The signature, “Markwick London”
There were two clockmakers by the name of James Markwick, father and son working in London in the period that this clock was made. James Markwick I was made Free of the Worshipful Company of Clockmakers in 1666 (after which date he could have signed his own clocks) and died in c.1716. James Markwick II was made Free in 1692 and went into partnership with son-in-law Robert Markham in 1725 (after which their clocks would have been co-signed “Markwick Markham”).
This clock which can be dated by its style to c.1695 could therefore have been made by either maker. An argument has been made for James Markwick I based on the signature. Another argument has been made for James Markwick II based on other similar examples that are positively attributable. Further research may clarify this, however as the son succeeded the father there is a high probability that there were never two discrete businesses. This in itself makes the clock a useful case study for students of horology.
- On display (G39/od)
- Latest: 2 (2017) 2017 JAN Initial assessment: Catch for rising hood needs reattaching to case (Philip Kevin did as part of casework). Slightly dirty. Some corrosion on hands. Calendar ring silvering very worn with scratches. Previous break (and solder repair) to hour bell and largest quarter bell. Winding clicks loose. Chime not reliably lifting all hammers, some rust on chime pins. Several previous soft solder repairs evident on wheelwork (chime train hoop wheel, minute wheel). Exit pallet has been refaced in the past. Pivots very scratched, and shoulders of some pivots deeply scratched and worn. Previous bushing had been left with unfinished edges, possibly causing this damage. Front pivot on chime train fly is short ÔÇô previous break? Some bushing needed. The front pin hole of the chime train quarter lifter is split Work carried out: Corrosion removed from hands. Verdigris removed from spandrels. Dial cleaned with distilled water. Calendar ring resilvered (but surface not refinished). It is possible that the wear was caused by the ring rubbing on either one of the seconds ring posts,or the top retaining slot for the calendar ring. Photos were taken, and future wear should be compared with this in mind. Movement cleaned with petroleum ether, and some parts with acetone. Previous lacquer on plates was already patchy and streaky. Pivots refinished as necessary, 4 pivot holes bushed, (Front going great wheel, rear chime pin wheel, front strike intermediate and fly), but in each case replacing earlier bush or working within previously bushed hole, so removing no extra original material. Also bushed the pin hole on hammer 6, which was not picking up reliably as the hole was too large. Strike great wheel click not safe, stored in components removed. New click made. The front pin hole of the chime train quarter lifter is split, but not under much pressure, so it was left as is. Some of the leather and wood washers between the bells were replaced with new leather to help hold the bells in the correct position, (old pieces retained). The wire lines were replaced with gut lines, wire lines to components removed. Movement oiled with HP-SYNT 1300 and Moebius 8300. (LCT)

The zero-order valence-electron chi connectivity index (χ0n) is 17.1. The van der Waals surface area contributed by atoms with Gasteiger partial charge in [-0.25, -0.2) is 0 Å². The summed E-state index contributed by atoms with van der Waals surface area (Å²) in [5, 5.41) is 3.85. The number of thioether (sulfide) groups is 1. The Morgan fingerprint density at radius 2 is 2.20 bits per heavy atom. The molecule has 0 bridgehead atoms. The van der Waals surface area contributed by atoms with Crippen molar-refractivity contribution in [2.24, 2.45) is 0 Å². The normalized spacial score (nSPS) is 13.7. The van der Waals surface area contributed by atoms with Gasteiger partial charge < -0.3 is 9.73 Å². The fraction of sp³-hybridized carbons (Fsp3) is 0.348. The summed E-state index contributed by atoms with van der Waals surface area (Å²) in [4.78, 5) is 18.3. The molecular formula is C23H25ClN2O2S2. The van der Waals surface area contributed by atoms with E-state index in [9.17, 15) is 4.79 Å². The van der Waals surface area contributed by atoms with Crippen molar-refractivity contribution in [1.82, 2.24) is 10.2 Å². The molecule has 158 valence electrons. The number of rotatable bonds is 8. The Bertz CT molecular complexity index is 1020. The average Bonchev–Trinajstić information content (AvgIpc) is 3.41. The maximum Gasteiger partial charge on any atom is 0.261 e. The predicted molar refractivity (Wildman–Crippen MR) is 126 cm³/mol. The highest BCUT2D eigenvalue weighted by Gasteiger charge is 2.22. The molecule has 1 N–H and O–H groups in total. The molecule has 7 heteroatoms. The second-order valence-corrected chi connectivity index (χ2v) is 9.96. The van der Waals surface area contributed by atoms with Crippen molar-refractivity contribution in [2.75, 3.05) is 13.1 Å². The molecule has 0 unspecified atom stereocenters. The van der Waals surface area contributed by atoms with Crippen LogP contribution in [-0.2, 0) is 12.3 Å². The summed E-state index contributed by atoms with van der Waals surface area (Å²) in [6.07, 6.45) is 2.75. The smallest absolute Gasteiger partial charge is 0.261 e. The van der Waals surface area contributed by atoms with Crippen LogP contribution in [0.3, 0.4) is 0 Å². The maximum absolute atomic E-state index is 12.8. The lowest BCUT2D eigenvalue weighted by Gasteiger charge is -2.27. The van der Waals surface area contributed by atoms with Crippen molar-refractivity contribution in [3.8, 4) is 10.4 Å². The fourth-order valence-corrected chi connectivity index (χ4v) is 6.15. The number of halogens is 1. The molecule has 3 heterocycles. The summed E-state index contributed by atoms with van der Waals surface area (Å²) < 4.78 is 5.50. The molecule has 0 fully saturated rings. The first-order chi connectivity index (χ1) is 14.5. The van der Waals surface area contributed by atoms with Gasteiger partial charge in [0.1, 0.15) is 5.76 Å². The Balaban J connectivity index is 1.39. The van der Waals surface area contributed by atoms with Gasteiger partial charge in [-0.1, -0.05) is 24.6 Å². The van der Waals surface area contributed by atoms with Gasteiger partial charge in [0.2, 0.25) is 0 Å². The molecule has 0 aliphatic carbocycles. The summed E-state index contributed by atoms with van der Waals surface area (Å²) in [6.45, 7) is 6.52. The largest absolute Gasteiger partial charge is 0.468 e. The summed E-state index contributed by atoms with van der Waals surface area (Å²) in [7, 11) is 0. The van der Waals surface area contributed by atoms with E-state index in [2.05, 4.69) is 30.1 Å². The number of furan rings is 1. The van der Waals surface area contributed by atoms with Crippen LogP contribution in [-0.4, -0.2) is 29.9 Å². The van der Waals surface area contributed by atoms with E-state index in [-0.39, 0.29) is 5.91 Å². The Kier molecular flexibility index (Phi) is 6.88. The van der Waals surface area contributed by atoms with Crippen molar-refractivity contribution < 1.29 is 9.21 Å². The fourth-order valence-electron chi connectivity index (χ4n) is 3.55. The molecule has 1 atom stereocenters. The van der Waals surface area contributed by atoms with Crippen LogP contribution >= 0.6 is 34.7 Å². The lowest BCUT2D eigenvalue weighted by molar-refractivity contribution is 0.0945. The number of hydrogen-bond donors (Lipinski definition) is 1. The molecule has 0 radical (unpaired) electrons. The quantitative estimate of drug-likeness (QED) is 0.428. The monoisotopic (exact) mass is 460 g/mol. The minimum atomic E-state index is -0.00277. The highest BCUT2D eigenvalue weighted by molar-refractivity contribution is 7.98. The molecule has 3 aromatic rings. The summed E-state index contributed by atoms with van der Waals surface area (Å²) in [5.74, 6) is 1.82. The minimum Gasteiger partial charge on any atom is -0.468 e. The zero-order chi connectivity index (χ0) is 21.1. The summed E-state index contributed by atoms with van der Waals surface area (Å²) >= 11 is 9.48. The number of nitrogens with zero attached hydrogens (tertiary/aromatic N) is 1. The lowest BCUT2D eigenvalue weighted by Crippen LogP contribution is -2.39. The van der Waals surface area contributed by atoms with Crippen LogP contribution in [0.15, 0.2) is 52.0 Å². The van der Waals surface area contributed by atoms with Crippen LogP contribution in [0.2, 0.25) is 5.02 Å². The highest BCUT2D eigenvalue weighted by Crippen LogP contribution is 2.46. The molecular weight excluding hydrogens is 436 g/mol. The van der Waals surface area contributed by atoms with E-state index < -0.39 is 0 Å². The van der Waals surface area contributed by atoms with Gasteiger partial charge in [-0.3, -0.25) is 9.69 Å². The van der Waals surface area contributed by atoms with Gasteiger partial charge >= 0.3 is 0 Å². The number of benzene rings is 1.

- Acquisition date
- Acquisition notes
- Accepted in lieu of Inheritance Tax by H M Government and allocated to the British Museum in 2016.
The announcement of the Acceptance was officially made at the Mostyn Tompion winding event at the BM on 23rd Febnruary 2017.
- Britain, Europe and Prehistory
- Registration number